Often, despite the existence of a national tobacco control programme, it is only the health ministry that is actively engaged in tobacco control efforts. Lack of coordination and cooperation between various ministries and their departments frequently acts as a deterrent to effective tobacco control at national and subnational levels. Interministerial coordination is paramount for effective implementation of various regulatory and fiscal measures. For example, taxation of tobacco products, which is an effective tobacco control policy, requires advocacy with and cooperation of the finance and commerce ministries. Such ministries must recognise the links between tobacco use and poverty and the role that tobacco control can play in poverty alleviation. Similarly, education ministries must recognise the important role of education in reducing tobacco use. Also, it is important that policies adopted by state governments are in accordance with the national priorities for tobacco control. Tobacco control groups must therefore learn to engage with non-health ministries and NGOs. Table 1 outlines the ways in which tobacco control can contribute to each MDG. Such arguments will be essential in making these linkages and extending the commitment to tobacco control beyond ministries of health.

Table 1

Contribution of tobacco control to each Millennium Development Goal (MDG)

While the FCTC is an important enabling measure for global tobacco control, its effective implementation demands strong national laws that are enforced in earnest. The underpinning for this will be a firm political commitment that is reinforced by a wide social movement that positions tobacco control in the context of sustainable development. We believe the confluence of several NGOs and creation of mechanisms for intersectoral coordination will provide the much-needed momentum for this.

LMICs have minuscule budgets and inadequate human resources to undertake tobacco control, compared with the scale of the problem. Though 80% of global tobacco-related deaths occur in LMICs, they report only 1% of total global tobacco control spending.65 Globally, governments collect an annual tobacco tax revenue of US$167 billion. However, they spend only US$965 million on tobacco control.65 As a result, several resource-poor countries are not able to generate enough revenue to support their tobacco control activities. This disproportionate pattern of resource availability and expenditure acts as a major obstacle and needs to be addressed by the global community. Although governments have been slow to respond by way of resource allocation, major philanthropic organisations such as the Bill and Melinda Gates Foundation and Bloomberg Initiative to Reduce Tobacco Use have recognised the importance of tobacco control in LMICs,66 and have started to fund projects in LMICs. National budgets too should accord greater priority to tobacco control programmes. Raising taxes on tobacco products will enlarge the governmental revenue pool and permit additional funding for tobacco control. Furthermore, as outlined above, efficiency savings could accrue through better integration of smoking cessation services within the health system and by increasing quit rates, savings would accrue through reduced healthcare expenditures.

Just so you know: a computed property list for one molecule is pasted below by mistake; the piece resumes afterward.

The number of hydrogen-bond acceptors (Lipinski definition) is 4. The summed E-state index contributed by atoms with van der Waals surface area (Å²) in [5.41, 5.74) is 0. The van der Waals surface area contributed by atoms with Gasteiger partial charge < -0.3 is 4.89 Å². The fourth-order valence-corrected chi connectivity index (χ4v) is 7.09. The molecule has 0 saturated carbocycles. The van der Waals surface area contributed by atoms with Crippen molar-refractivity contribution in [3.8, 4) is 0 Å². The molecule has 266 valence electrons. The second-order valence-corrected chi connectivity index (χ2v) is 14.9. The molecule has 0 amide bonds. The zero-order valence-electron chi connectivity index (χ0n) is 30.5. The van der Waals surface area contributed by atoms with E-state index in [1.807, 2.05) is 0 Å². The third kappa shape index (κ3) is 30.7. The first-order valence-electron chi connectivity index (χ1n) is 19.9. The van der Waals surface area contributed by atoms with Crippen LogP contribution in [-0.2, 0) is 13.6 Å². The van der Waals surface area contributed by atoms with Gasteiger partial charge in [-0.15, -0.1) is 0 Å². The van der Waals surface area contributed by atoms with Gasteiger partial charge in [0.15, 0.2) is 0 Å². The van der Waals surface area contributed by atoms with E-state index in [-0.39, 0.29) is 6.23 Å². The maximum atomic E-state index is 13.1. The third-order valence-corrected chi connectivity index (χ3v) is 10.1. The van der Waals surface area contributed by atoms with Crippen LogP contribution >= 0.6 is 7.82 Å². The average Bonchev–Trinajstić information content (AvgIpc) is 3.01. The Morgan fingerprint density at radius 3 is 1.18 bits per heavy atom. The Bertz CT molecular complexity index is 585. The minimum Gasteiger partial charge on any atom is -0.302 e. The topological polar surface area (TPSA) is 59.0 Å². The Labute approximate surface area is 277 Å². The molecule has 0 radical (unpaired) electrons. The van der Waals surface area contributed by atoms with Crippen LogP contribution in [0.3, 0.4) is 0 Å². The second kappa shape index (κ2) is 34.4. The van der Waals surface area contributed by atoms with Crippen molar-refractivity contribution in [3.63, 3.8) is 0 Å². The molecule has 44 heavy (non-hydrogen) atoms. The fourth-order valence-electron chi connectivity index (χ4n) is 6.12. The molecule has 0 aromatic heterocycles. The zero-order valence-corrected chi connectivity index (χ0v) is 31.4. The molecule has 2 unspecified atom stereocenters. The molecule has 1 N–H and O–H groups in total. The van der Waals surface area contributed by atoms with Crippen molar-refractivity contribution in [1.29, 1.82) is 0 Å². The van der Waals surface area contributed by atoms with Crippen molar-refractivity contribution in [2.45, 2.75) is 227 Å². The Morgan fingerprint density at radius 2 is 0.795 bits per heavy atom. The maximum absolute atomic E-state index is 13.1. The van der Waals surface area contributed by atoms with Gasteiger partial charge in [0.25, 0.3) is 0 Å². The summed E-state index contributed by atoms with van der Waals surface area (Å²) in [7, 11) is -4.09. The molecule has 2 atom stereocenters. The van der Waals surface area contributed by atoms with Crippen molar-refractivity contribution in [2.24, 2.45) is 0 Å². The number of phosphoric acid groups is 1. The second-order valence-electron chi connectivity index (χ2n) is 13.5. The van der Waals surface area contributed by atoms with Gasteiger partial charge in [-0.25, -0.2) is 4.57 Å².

Tobacco control as a movement has come a long way from the initial efforts that were triggered by the US Surgeon General's report in 1964 that concluded ‘smoking causes cancer’. Today we have a global treaty on tobacco control that has been adopted by 174 countries. However, the treaty is being inadequately implemented and consequently the tobacco epidemic continues to increase in magnitude, particularly in LMICs. This paper highlights the need for the tobacco control movement to be better integrated with broader health and development agendas and attempts to illustrate how this might be achieved. It emphasises why and how the tobacco control community must build new partnerships, develop synergies and engage with stakeholders in sectors beyond health, to bring tobacco control from the back burner of political priorities to front of the global health and development agendas, to become an integral part of the framework for sustainable development. Only once this is achieved will tobacco use and NCDs and the consequent development issues (table 1) be effectively addressed in LMICs.

What this paper adds

  • Despite the pressing need for effective implementation of the WHO Framework Convention on Tobacco Control (FCTC), as recognised in the recent UN High Level Meeting convened in September 2011, tobacco control has not been effectively integrated in the broader health or global development agendas such as food and water security, environmental protection, educational and human rights.

  • This paper explores, from a low-income and middle-income country perspective, why and how tobacco control needs to be integrated with these broader health and development agendas.

  • Effective enforcement of FCTC requires a firm political commitment and a reinforced social movement that will position tobacco control in the context of sustainable development. To this effect, the paper suggests the creation of a global coalition with intersectoral coordination to support tobacco control movement that will also contribute to achievement of the Millennium Development Goals.


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  • Competing interests None.

  • Provenance and peer review Commissioned; externally peer reviewed.